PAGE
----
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Article alleging federal conspiracy found to be protected opinion

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  1. Libel and Privacy
Article alleging federal conspiracy found to be protected opinion12/18/95 NEW YORK--The Court of Appeals in Albany, the state's highest court,…

Article alleging federal conspiracy found to be protected opinion


NEW YORK–The Court of Appeals in Albany, the state’s highest court, unanimously dismissed a libel suit against former U.S. Attorney General Elliot Richardson in late November, holding that his 1991 column in The New York Times was protected opinion.

Richardson’s article, “A High-Tech Watergate,” alleged that plaintiff Earl Brian was part of a broad criminal conspiracy in which the Justice Department pirated software from Inslaw, Inc., a software company that Richardson had represented before it went bankrupt. The conspiracy’s goal was to finance covert foreign operations by the Reagan Administration that were not authorized by Congress, Richardson alleged in the October 1991 article.

The court conceded that it was “a difficult task” to distinguish between assertions of fact, which can be challenged in a libel suit, and expressions of opinion, which are given constitutional protection. The court applied a three-factor test — whether the specific language in the article had a precise meaning that was readily understood, whether the statements were capable of being proven true or false, and whether “the broader social context and surrounding circumstances” would indicate to readers that the article was likely to be opinion.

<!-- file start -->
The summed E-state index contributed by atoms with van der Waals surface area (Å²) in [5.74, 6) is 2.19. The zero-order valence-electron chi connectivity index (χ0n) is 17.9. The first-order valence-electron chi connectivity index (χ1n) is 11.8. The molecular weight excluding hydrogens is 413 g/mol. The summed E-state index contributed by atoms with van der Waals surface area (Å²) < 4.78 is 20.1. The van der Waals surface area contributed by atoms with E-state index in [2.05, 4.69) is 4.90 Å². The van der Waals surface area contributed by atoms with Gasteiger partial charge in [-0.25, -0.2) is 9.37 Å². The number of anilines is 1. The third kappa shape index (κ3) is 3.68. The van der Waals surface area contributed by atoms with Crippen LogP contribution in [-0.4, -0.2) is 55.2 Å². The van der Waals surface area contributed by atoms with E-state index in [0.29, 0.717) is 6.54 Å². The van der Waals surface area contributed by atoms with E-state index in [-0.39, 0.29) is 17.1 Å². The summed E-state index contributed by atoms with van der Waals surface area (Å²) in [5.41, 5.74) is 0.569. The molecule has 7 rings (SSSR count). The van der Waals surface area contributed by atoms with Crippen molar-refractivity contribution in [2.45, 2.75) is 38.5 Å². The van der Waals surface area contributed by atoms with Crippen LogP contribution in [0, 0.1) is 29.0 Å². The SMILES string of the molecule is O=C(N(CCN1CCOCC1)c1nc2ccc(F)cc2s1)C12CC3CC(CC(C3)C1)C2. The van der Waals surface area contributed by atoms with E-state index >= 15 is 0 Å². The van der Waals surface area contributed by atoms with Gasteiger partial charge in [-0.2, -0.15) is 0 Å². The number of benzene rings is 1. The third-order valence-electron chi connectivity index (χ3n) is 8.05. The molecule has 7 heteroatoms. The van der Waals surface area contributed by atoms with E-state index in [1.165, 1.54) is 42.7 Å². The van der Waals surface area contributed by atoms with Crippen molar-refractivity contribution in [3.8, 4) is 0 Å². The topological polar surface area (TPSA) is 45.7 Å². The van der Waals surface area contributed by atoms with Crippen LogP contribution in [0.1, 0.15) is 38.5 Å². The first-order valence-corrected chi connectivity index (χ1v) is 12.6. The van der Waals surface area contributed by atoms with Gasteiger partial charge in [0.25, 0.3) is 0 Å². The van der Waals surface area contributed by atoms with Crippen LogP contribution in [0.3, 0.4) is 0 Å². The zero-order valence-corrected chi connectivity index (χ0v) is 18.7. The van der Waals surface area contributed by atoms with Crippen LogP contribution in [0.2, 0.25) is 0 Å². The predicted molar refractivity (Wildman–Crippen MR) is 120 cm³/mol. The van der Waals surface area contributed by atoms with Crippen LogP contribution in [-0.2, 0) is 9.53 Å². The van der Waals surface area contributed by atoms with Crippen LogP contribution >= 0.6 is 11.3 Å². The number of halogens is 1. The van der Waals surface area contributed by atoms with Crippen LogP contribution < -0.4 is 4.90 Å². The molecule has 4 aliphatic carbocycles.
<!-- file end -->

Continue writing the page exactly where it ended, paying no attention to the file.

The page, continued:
The court noted that Richardson’s article appeared on the Op-Ed page, a section of the Times usually dedicated to opinion. Although that factor was not dispositive, the court stated that the placement of the article, combined with the contents of the article itself, would alert most readers to the fact that it was an opinion piece.

“The predominant tone of the article, which was rife with rumor, speculation and seemingly tenuous inferences, furnished clues to the reasonable reader that ‘A High-Tech Watergate’ was something less than serious, objective reportage,” the court remarked.

The court noted that the purpose of the article was to advocate an independent government investigation into the alleged misuse of software that Inslaw had sold to the Justice Department. “Indeed, without a recitation of the existing unresolved charges, [Richardson]’s call for a full-scale investigation would have made no sense,” the court stated.

Richardson served in a number of cabinet positions before becoming attorney general in 1973 during the Watergate crisis. Brian, who sought $5.25 million from Richardson, was California’s health secretary while Ronald Reagan was governor. (Brian v. Richardson; Counsel for libel defendant: Toni C. Lichstein, New York City)